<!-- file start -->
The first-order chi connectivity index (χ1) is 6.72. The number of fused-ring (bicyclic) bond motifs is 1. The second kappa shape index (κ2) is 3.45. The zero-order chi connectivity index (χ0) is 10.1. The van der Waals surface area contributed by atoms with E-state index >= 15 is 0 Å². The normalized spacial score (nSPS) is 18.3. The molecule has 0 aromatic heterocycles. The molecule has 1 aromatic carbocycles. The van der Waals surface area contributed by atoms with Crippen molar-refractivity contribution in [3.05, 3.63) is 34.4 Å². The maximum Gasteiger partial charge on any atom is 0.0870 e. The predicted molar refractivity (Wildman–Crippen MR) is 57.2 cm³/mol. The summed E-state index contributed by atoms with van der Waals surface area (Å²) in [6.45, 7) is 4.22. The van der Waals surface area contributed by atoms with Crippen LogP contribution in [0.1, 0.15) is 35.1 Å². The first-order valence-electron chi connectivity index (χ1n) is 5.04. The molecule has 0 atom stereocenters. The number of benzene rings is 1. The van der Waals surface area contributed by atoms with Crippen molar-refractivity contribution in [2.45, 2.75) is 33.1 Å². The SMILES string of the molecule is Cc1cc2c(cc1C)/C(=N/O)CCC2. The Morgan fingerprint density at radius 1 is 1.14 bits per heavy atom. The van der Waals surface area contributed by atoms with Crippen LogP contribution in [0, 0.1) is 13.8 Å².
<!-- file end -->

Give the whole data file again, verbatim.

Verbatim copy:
The first-order chi connectivity index (χ1) is 6.72. The number of fused-ring (bicyclic) bond motifs is 1. The second kappa shape index (κ2) is 3.45. The zero-order chi connectivity index (χ0) is 10.1. The van der Waals surface area contributed by atoms with E-state index >= 15 is 0 Å². The normalized spacial score (nSPS) is 18.3. The molecule has 0 aromatic heterocycles. The molecule has 1 aromatic carbocycles. The van der Waals surface area contributed by atoms with Crippen molar-refractivity contribution in [3.05, 3.63) is 34.4 Å². The maximum Gasteiger partial charge on any atom is 0.0870 e. The predicted molar refractivity (Wildman–Crippen MR) is 57.2 cm³/mol. The summed E-state index contributed by atoms with van der Waals surface area (Å²) in [6.45, 7) is 4.22. The van der Waals surface area contributed by atoms with Crippen LogP contribution in [0.1, 0.15) is 35.1 Å². The first-order valence-electron chi connectivity index (χ1n) is 5.04. The molecule has 0 atom stereocenters. The number of benzene rings is 1. The van der Waals surface area contributed by atoms with Crippen molar-refractivity contribution in [2.45, 2.75) is 33.1 Å². The SMILES string of the molecule is Cc1cc2c(cc1C)/C(=N/O)CCC2. The Morgan fingerprint density at radius 1 is 1.14 bits per heavy atom. The van der Waals surface area contributed by atoms with Crippen LogP contribution in [0, 0.1) is 13.8 Å².